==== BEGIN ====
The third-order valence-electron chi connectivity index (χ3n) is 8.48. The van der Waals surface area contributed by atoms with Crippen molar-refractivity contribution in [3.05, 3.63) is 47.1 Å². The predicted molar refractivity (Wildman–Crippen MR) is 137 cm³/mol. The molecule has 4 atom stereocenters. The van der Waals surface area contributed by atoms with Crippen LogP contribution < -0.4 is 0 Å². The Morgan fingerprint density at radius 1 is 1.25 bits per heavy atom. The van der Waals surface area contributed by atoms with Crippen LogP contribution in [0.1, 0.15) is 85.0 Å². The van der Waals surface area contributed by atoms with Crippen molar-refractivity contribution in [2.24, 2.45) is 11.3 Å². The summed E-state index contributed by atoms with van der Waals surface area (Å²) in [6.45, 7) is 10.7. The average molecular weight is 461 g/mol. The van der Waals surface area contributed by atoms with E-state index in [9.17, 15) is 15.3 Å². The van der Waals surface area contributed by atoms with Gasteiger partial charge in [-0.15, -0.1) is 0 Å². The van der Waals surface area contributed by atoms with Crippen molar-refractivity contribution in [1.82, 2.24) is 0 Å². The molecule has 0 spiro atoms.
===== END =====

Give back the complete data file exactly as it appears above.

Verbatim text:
The third-order valence-electron chi connectivity index (χ3n) is 8.48. The van der Waals surface area contributed by atoms with Crippen molar-refractivity contribution in [3.05, 3.63) is 47.1 Å². The predicted molar refractivity (Wildman–Crippen MR) is 137 cm³/mol. The molecule has 4 atom stereocenters. The van der Waals surface area contributed by atoms with Crippen LogP contribution < -0.4 is 0 Å². The Morgan fingerprint density at radius 1 is 1.25 bits per heavy atom. The van der Waals surface area contributed by atoms with Crippen LogP contribution in [0.1, 0.15) is 85.0 Å². The van der Waals surface area contributed by atoms with Crippen molar-refractivity contribution in [2.24, 2.45) is 11.3 Å². The summed E-state index contributed by atoms with van der Waals surface area (Å²) in [6.45, 7) is 10.7. The average molecular weight is 461 g/mol. The van der Waals surface area contributed by atoms with E-state index in [9.17, 15) is 15.3 Å². The van der Waals surface area contributed by atoms with Gasteiger partial charge in [-0.15, -0.1) is 0 Å². The van der Waals surface area contributed by atoms with Crippen molar-refractivity contribution in [1.82, 2.24) is 0 Å². The molecule has 0 spiro atoms.